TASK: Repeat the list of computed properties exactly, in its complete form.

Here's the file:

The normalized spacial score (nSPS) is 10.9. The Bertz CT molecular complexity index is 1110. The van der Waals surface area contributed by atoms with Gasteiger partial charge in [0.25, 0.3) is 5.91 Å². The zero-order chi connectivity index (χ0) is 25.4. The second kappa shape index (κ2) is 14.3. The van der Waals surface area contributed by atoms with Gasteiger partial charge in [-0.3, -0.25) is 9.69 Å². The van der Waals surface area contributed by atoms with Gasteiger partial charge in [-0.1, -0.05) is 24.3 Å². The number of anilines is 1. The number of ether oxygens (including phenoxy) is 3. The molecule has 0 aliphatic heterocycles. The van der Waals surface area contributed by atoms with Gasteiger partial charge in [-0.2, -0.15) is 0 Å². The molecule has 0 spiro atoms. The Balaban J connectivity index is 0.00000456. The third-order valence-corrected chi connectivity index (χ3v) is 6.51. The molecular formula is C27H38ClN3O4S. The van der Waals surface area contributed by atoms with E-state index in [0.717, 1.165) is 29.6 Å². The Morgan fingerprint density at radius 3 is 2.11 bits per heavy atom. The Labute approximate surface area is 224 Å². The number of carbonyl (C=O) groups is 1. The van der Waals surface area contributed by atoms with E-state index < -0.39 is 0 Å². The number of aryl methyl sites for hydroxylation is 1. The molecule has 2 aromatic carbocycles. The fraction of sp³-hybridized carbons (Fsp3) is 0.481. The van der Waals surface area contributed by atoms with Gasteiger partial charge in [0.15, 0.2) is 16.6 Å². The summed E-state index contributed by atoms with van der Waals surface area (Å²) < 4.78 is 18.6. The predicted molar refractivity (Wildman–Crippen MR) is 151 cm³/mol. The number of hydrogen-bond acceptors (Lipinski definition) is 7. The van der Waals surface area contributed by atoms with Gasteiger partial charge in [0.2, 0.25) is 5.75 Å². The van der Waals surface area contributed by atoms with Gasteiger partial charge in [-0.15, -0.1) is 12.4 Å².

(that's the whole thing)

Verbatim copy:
The normalized spacial score (nSPS) is 10.9. The Bertz CT molecular complexity index is 1110. The van der Waals surface area contributed by atoms with Gasteiger partial charge in [0.25, 0.3) is 5.91 Å². The zero-order chi connectivity index (χ0) is 25.4. The second kappa shape index (κ2) is 14.3. The van der Waals surface area contributed by atoms with Gasteiger partial charge in [-0.3, -0.25) is 9.69 Å². The van der Waals surface area contributed by atoms with Gasteiger partial charge in [-0.1, -0.05) is 24.3 Å². The number of anilines is 1. The number of ether oxygens (including phenoxy) is 3. The molecule has 0 aliphatic heterocycles. The van der Waals surface area contributed by atoms with Gasteiger partial charge in [-0.2, -0.15) is 0 Å². The molecule has 0 spiro atoms. The Balaban J connectivity index is 0.00000456. The third-order valence-corrected chi connectivity index (χ3v) is 6.51. The molecular formula is C27H38ClN3O4S. The van der Waals surface area contributed by atoms with E-state index in [0.717, 1.165) is 29.6 Å². The Morgan fingerprint density at radius 3 is 2.11 bits per heavy atom. The Labute approximate surface area is 224 Å². The number of carbonyl (C=O) groups is 1. The van der Waals surface area contributed by atoms with E-state index < -0.39 is 0 Å². The number of aryl methyl sites for hydroxylation is 1. The molecule has 2 aromatic carbocycles. The fraction of sp³-hybridized carbons (Fsp3) is 0.481. The van der Waals surface area contributed by atoms with Gasteiger partial charge in [0.15, 0.2) is 16.6 Å². The summed E-state index contributed by atoms with van der Waals surface area (Å²) < 4.78 is 18.6. The predicted molar refractivity (Wildman–Crippen MR) is 151 cm³/mol. The number of hydrogen-bond acceptors (Lipinski definition) is 7. The van der Waals surface area contributed by atoms with Gasteiger partial charge in [0.2, 0.25) is 5.75 Å². The van der Waals surface area contributed by atoms with Gasteiger partial charge in [-0.15, -0.1) is 12.4 Å².